[Lehman College\Black History Month]
Learn more at Lehman College Black History Month programs about how emerging and historic art is inspiring the world; and about how Black Panthers and the Young Lords’ food programs changed NYC and the U.S.
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The great African-American Pulitzer Prize and Nobel Prize-winning writer Toni Morrison will be among those featured in upcoming Lehman College Black History Month events.

Lehman College is hosting three prominent Black History Month programs in February that celebrate the contributions of change agents in literature, photography, filmmaking, art and social justice. Admission is free to all the programs and is open to the general public and Lehman students, faculty and staff.

Lehman College’s three upcoming Black History Month programs are:

Feb. 5: A Black History Celebration – A Tribute to the Arts: Honoring the Works of Gordon Parks and Toni Morrison

Lehman College’s Urban Male Leadership Program and the Department of Africana Studies present this annual event that will feature keynote Rev. Alamazie M. Warren, the children and youth minister at Harlem’s historic Convent Avenue Baptist Church. Rev. Warren will discuss the cultural and societal contributions of pioneering photojournalist and filmmaker Gordon Parks and Toni Morrison, a Pulitzer and Nobel prize-winning novelist. Food and refreshments will be served. Guests are asked to RSVP here.

• Feb. 8–May 2: Lehman College Art Gallery presents Young Gifted and Black: The Lumpkin-Boccuzzi Family Collection of Contemporary Art

African-American artists are enjoying a surge of influence as their work is now highly sought after by both museum curators and private collectors. Bernard I. Lumpkin and Carmine D. Boccuzzi have previously lent pieces to museums and welcomed visitors in into their home for private tours, but this is the first time this collection, of artists such as Kerry James Marshall, Kara Walker and Tunji Adeniyi-Jones, has been presented as a stand-alone exhibition. The show’s reception will be held Feb. 26, 5–8 p.m.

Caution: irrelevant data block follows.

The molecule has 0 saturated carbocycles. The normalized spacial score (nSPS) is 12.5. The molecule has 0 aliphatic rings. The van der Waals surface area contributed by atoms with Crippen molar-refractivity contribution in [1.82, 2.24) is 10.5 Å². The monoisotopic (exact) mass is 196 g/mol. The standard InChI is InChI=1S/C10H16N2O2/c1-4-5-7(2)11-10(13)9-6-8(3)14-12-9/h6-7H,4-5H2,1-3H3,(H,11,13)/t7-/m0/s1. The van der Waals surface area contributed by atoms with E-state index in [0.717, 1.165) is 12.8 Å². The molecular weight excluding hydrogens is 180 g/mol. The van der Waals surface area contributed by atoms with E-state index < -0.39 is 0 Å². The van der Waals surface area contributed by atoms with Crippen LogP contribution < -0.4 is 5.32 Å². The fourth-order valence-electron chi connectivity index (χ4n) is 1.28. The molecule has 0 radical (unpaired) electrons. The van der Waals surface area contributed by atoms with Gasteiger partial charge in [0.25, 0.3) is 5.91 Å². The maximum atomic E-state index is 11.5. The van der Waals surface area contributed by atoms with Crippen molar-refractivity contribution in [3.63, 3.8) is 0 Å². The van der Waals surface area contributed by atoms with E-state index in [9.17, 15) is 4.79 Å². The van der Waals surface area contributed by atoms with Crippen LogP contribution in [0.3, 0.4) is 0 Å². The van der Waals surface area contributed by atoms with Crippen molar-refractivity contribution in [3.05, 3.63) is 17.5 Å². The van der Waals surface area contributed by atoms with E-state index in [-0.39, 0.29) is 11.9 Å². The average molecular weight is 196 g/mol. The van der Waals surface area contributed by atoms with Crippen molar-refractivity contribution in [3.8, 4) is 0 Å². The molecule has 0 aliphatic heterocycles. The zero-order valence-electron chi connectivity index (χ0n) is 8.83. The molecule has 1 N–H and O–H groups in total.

• Feb. 13: 114 Years of Revolutionary Food Justice: From Upton Sinclair to the Black Panthers, Young Lords and the Ongoing Fight to Change the System

Former members of the New York City chapters of the Black Panthers and the Young Lords Denise Oliver-Velez, Shepard “Bro. Shep” McDaniel and Cleo Silvers join food justice activists and health experts to discuss the history of urban food justice, beginning with the 1906 publication of “The Jungle,” through the revolutionary activists of 1960-70s New York who helped start free breakfast programs for poor children and seniors that eventually lead to the federal government creating a national school breakfast program that serves more than 14.7 million children every day. “114 Years of Revolutionary Food Justice: From Upton Sinclair to the Black Panthers, Young Lords and the Ongoing Fight to Change the System” will be held at the College’s Music Building, in the East Dining Hall, from 1–3 p.m. This program is co-sponsored by the CUNY Institute for Health Equity, together with Lehman’s Social Justice Committee, and the schools of Arts and Humanities; and Health Sciences, Human Services, and Nursing.

For more information log on to: https://www.lehman.cuny.edu/

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